12 it did not seem to make a lot of sense unless there was
13 some other background which I did not know. I resolved
14 to myself that I would talk to George about it
15 because --
16 Q. Can I just summarise your three reasons, speculative or
17 not. First of all, the difference in wording that you
18 perceived there to be between your report and
19 Mr Gilligan's. The second is that the Government may
20 have missed your report. And the third is that the
21 Government effectively wanted to keep Newsnight sweet.
22 A. Yes. If I look back -- I made extensive notes during
23 this time and if I look back at those notes there were
24 a couple of others that they had no quibble with my
25 stories, obviously that made sense.
1 Q. Right.
2 A. And also that they were saving me for later.
3 Q. Can we go to 30th June then?
4 A. So I resolved I should talk to George about this issue.
5 Coincidentally, he rang me to let me know that
6 Richard Sambrook wanted to talk to me about Newsnight's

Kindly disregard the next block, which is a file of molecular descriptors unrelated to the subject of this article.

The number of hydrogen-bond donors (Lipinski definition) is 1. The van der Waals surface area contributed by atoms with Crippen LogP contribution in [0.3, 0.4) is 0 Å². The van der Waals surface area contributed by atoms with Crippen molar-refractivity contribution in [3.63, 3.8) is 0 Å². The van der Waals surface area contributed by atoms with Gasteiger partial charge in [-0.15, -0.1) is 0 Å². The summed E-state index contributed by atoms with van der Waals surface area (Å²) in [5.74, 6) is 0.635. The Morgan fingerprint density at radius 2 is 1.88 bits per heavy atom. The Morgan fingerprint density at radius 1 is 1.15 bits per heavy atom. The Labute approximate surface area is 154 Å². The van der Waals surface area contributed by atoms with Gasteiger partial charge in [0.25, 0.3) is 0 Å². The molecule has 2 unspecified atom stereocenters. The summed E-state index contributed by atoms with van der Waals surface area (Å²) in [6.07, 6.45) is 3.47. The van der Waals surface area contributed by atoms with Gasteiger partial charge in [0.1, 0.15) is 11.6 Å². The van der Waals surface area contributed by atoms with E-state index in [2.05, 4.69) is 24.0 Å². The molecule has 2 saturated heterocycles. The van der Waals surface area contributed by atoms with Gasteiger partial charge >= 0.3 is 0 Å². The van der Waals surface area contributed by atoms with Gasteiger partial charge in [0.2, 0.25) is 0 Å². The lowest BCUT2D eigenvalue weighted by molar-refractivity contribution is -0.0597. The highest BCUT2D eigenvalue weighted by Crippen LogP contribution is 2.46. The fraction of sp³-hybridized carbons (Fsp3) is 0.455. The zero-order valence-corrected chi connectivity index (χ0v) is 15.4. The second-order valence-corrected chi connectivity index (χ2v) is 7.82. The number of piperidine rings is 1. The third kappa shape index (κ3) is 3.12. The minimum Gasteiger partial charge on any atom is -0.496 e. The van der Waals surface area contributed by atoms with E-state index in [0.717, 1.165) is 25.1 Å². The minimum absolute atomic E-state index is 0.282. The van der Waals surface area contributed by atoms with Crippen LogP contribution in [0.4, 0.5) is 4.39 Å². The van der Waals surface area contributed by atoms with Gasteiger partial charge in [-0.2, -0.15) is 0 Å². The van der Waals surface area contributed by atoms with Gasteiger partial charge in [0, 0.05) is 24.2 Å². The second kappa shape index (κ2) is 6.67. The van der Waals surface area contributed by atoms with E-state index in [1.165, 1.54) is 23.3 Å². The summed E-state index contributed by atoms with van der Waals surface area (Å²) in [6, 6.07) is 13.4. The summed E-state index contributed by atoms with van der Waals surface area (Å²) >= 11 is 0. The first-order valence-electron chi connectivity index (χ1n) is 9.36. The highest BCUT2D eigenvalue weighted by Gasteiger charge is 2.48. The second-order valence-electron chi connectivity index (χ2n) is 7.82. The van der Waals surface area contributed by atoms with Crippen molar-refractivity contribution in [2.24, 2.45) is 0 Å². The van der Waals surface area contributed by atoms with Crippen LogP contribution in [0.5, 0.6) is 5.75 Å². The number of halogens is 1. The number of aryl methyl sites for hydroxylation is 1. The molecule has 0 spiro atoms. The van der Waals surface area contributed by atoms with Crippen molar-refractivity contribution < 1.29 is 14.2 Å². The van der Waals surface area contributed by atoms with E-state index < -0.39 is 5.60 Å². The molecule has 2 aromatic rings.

7 two broadcasts.
8 Q. Mr Gilligan I think explained briefly yesterday; who is
9 Mr Sambrook?
10 A. He is deputy news director. No, he is news director.
11 Q. Director of news?
12 A. Yes.
13 Q. Right. He wanted -- sorry, you were telling us?
14 A. He wanted to talk to me about my two Newsnight
16 Q. Did you talk to him?
17 A. So that was the Monday, I was told by George that
18 Richard wanted to talk to me.
19 Q. George?
20 A. Entwhistle, editor of Newsnight. That was fine. In
21 fact, an appointment was made for us to talk on the
22 Thursday, 3rd July.
23 Q. Yes.
24 A. Where Richard Sambrook did ask me to tell him the name
25 of my source.
1 Q. Did you tell him the name of your source?